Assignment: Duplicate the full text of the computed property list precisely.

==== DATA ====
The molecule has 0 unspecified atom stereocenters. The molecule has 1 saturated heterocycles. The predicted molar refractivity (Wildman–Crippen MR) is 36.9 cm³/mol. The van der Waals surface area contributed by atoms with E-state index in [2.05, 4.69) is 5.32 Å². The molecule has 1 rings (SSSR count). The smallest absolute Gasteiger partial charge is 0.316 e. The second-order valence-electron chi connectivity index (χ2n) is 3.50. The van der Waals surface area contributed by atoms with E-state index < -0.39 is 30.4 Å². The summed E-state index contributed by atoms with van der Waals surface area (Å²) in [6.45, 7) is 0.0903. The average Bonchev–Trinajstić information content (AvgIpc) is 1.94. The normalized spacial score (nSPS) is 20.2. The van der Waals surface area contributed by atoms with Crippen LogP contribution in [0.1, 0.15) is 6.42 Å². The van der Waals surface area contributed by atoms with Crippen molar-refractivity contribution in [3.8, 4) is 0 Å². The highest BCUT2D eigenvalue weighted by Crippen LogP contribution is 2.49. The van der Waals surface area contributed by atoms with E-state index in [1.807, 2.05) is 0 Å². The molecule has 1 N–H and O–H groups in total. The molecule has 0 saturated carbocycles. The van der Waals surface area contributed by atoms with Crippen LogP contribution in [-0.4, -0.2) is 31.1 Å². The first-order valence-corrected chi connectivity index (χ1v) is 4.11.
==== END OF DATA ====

The molecule has 0 unspecified atom stereocenters. The molecule has 1 saturated heterocycles. The predicted molar refractivity (Wildman–Crippen MR) is 36.9 cm³/mol. The van der Waals surface area contributed by atoms with E-state index in [2.05, 4.69) is 5.32 Å². The molecule has 1 rings (SSSR count). The smallest absolute Gasteiger partial charge is 0.316 e. The second-order valence-electron chi connectivity index (χ2n) is 3.50. The van der Waals surface area contributed by atoms with E-state index < -0.39 is 30.4 Å². The summed E-state index contributed by atoms with van der Waals surface area (Å²) in [6.45, 7) is 0.0903. The average Bonchev–Trinajstić information content (AvgIpc) is 1.94. The normalized spacial score (nSPS) is 20.2. The van der Waals surface area contributed by atoms with Crippen LogP contribution in [0.1, 0.15) is 6.42 Å². The van der Waals surface area contributed by atoms with Crippen molar-refractivity contribution in [3.8, 4) is 0 Å². The highest BCUT2D eigenvalue weighted by Crippen LogP contribution is 2.49. The van der Waals surface area contributed by atoms with E-state index in [1.807, 2.05) is 0 Å². The molecule has 1 N–H and O–H groups in total. The molecule has 0 saturated carbocycles. The van der Waals surface area contributed by atoms with Crippen LogP contribution in [-0.4, -0.2) is 31.1 Å². The first-order valence-corrected chi connectivity index (χ1v) is 4.11.